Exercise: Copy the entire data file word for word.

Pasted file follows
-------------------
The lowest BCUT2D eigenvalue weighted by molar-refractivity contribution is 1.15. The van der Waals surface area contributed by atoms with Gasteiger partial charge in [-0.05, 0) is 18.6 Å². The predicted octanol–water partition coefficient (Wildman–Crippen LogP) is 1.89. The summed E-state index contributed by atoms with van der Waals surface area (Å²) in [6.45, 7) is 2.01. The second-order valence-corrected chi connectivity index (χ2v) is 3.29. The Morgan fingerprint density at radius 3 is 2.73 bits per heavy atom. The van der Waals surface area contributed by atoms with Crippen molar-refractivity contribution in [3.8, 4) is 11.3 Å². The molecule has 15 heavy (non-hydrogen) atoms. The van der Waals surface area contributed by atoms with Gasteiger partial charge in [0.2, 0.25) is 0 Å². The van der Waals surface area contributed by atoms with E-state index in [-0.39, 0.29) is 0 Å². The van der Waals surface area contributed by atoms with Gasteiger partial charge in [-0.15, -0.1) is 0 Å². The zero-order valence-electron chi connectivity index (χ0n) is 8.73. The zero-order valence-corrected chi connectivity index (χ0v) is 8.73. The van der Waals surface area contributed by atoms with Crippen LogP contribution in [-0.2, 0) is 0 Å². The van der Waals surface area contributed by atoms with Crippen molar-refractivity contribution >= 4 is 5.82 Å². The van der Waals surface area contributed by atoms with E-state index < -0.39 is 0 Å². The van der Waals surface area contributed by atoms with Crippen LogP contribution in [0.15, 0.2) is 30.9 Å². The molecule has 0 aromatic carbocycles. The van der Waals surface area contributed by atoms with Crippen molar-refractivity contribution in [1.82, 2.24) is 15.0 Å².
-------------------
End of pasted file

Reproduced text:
The lowest BCUT2D eigenvalue weighted by molar-refractivity contribution is 1.15. The van der Waals surface area contributed by atoms with Gasteiger partial charge in [-0.05, 0) is 18.6 Å². The predicted octanol–water partition coefficient (Wildman–Crippen LogP) is 1.89. The summed E-state index contributed by atoms with van der Waals surface area (Å²) in [6.45, 7) is 2.01. The second-order valence-corrected chi connectivity index (χ2v) is 3.29. The Morgan fingerprint density at radius 3 is 2.73 bits per heavy atom. The van der Waals surface area contributed by atoms with Crippen molar-refractivity contribution in [3.8, 4) is 11.3 Å². The molecule has 15 heavy (non-hydrogen) atoms. The van der Waals surface area contributed by atoms with Gasteiger partial charge in [0.2, 0.25) is 0 Å². The van der Waals surface area contributed by atoms with E-state index in [-0.39, 0.29) is 0 Å². The van der Waals surface area contributed by atoms with Gasteiger partial charge in [-0.15, -0.1) is 0 Å². The zero-order valence-electron chi connectivity index (χ0n) is 8.73. The zero-order valence-corrected chi connectivity index (χ0v) is 8.73. The van der Waals surface area contributed by atoms with Crippen LogP contribution in [-0.2, 0) is 0 Å². The van der Waals surface area contributed by atoms with Crippen molar-refractivity contribution >= 4 is 5.82 Å². The van der Waals surface area contributed by atoms with E-state index < -0.39 is 0 Å². The van der Waals surface area contributed by atoms with Crippen LogP contribution in [0.15, 0.2) is 30.9 Å². The molecule has 0 aromatic carbocycles. The van der Waals surface area contributed by atoms with Crippen molar-refractivity contribution in [1.82, 2.24) is 15.0 Å².